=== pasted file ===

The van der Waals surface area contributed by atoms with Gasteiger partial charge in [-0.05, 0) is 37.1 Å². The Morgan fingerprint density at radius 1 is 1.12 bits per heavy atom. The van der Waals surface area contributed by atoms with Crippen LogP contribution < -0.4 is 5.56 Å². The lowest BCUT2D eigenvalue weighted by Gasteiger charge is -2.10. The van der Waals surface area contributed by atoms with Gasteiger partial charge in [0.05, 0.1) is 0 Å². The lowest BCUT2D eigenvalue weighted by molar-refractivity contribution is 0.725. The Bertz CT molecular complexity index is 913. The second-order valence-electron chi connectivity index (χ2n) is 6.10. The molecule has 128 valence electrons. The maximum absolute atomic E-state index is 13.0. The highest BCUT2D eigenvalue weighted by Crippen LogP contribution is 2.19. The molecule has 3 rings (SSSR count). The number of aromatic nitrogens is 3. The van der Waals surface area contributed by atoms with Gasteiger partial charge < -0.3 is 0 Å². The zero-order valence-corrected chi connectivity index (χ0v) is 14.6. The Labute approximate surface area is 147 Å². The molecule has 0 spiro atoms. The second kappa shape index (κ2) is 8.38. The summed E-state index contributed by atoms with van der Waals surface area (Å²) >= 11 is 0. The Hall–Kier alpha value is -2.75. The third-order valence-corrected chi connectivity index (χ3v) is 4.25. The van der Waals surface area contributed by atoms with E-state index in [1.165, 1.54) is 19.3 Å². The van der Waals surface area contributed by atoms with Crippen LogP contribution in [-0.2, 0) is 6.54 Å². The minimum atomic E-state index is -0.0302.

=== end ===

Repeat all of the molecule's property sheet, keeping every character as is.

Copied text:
The van der Waals surface area contributed by atoms with Gasteiger partial charge in [-0.05, 0) is 37.1 Å². The Morgan fingerprint density at radius 1 is 1.12 bits per heavy atom. The van der Waals surface area contributed by atoms with Crippen LogP contribution < -0.4 is 5.56 Å². The lowest BCUT2D eigenvalue weighted by Gasteiger charge is -2.10. The van der Waals surface area contributed by atoms with Gasteiger partial charge in [0.05, 0.1) is 0 Å². The lowest BCUT2D eigenvalue weighted by molar-refractivity contribution is 0.725. The Bertz CT molecular complexity index is 913. The second-order valence-electron chi connectivity index (χ2n) is 6.10. The molecule has 128 valence electrons. The maximum absolute atomic E-state index is 13.0. The highest BCUT2D eigenvalue weighted by Crippen LogP contribution is 2.19. The molecule has 3 rings (SSSR count). The number of aromatic nitrogens is 3. The van der Waals surface area contributed by atoms with Gasteiger partial charge < -0.3 is 0 Å². The zero-order valence-corrected chi connectivity index (χ0v) is 14.6. The Labute approximate surface area is 147 Å². The molecule has 0 spiro atoms. The second kappa shape index (κ2) is 8.38. The summed E-state index contributed by atoms with van der Waals surface area (Å²) >= 11 is 0. The Hall–Kier alpha value is -2.75. The third-order valence-corrected chi connectivity index (χ3v) is 4.25. The van der Waals surface area contributed by atoms with E-state index in [1.165, 1.54) is 19.3 Å². The van der Waals surface area contributed by atoms with Crippen LogP contribution in [-0.2, 0) is 6.54 Å². The minimum atomic E-state index is -0.0302.